BTB — What do you want your readers to take away with them after finishing your novel?
Sarah — I had to take a breath and think a moment before answering this one. It’s been interesting reading the reviews left or the emails readers have sent me, and seeing all of the different things they take away. I think before publishing, I would have said I wanted them to take away a sense of hope, even in the darkest of circumstances. However, now that I’ve seen that different readers take different things, most likely dependent on the different seasons of life they are in – seasons of want or plenty; seasons of confidence or uncertainty; seasons of hope or sadness or peace or turmoil – I want them to take whatever God speaks to their hearts.
BTB — Penelopeʼs Hope is the first book in a series? When can readers expect to read book 2 and can you give us a little sneak peek of the novel?
Sarah — Yes, Penelope’s Hope was started after I had already written most of Book Two, entitled Violet’s Daybreak. Each book in the series will focus on different characters, but they are all connected to one another by family or friendly ties. The release date for Violet’s Daybreak is May 1st. The final edits are being implemented, the cover photos are taken, and the cover reveal is scheduled for April 1st.
BTB — What would you like to share about your personal life?
Sarah — My personal life is pretty open. It’s busy, and so full of blessings and challenges and happiness and so much more. I believe I mentioned before that my husband and I have a large family; we were married almost thirteen years ago, and have since been blessed with three children by birth, as well as the custody of one of my husband’s cousins when the child’s mother passed away. My husband teaches ancient history, focusing on the Roman Empire and the early Christians. Our firstborn is ten now, and loves drawing, painting, sculpting . . . anything art-related. She was part of my inspiration for that aspect of Penelope’s Hope. Our second-born, a seven-year-old boy, is into all things train. He loves having fun with his siblings and can be a stinker one minute and the sweetest thing the next. I was about five or six months pregnant when we received custody of our now-eldest. He’s almost fifteen now and enjoys playing baritone in band and poring over maps and books of geography. Our youngest is a four-year-old bundle of energy who loves art and sports, trains and building, maps and jokes. I love seeing how he imitates his elder siblings (most of the time I love it, anyway) while still maintaining his own unique personality. Besides working part-time at the preschool and caring for my family as best I can, my husband and I both are very active at our church, both in the Sunday School and the College Ministry. Life is a bit hectic at times, but I really love how full it is. I know someday I’ll miss the craziness my kids bring to my life, so I’m doing my best to enjoy it and roll with it while I can. God is certainly good through it all.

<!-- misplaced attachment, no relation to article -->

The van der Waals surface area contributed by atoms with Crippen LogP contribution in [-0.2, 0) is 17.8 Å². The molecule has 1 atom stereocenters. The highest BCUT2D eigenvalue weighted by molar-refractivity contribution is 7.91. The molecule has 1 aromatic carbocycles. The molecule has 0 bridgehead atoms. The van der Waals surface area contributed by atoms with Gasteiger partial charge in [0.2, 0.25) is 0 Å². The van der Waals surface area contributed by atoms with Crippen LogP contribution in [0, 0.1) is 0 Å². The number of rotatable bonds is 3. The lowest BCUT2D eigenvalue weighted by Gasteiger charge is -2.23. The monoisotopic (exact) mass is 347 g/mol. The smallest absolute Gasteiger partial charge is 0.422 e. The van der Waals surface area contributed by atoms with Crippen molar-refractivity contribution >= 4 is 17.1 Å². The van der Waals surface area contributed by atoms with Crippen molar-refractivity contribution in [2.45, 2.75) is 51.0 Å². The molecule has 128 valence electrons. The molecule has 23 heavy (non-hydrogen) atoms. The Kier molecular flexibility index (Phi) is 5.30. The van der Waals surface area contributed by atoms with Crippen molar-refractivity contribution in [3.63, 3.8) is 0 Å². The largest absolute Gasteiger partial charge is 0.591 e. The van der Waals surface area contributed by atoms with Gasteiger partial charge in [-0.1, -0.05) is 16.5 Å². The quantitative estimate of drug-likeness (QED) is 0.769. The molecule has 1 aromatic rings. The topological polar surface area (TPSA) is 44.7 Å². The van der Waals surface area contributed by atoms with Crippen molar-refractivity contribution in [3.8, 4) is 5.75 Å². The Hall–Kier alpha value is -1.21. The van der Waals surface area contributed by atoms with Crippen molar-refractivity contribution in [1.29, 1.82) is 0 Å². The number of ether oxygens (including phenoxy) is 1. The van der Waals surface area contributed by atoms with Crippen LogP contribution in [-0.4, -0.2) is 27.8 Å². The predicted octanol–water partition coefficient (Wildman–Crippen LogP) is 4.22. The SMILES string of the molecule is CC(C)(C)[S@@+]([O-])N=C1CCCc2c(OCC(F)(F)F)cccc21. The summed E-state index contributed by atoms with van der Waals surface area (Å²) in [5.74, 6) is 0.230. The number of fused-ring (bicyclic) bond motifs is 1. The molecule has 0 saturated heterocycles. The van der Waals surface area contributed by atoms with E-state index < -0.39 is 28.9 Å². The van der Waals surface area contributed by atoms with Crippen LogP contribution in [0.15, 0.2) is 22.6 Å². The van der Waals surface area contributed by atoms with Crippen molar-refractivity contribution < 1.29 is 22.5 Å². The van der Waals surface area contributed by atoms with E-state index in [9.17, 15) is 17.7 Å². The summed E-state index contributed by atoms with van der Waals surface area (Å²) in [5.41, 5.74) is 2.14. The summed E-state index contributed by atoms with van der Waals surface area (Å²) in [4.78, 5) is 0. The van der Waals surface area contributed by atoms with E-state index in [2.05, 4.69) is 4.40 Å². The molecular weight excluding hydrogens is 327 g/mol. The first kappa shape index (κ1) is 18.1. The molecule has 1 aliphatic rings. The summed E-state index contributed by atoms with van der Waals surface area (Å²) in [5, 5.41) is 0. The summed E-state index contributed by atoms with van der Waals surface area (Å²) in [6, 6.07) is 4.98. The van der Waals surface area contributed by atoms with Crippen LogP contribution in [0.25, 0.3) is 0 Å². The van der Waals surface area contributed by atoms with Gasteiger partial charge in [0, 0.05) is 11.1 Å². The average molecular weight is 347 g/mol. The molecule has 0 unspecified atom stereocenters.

Thanks so much, Sarah, for sharing with us today!
Sarah Baughman grew up in Ohio and received her Bachelor’s degree from Concordia University Chicago. She was married after college, and has lived in Missouri, Michigan, and Alabama before moving to Texas. Along the way, she and her husband had three wonderful children and received guardianship of a fourth. Besides writing, she enjoys volunteering at church, sewing historic clothing, and spending time with her family.
Having written stories almost since picking up her first pencil as a child, Sarah is thrilled to be publishing her first novel, Penelope’s Hope. Look for the release of Violet’s Daybreak, the second installment of the Regency Silhouettes series in the winter of 2015-2016. It is her prayer that her writing will uplift and encourage her readers while also giving glory to God.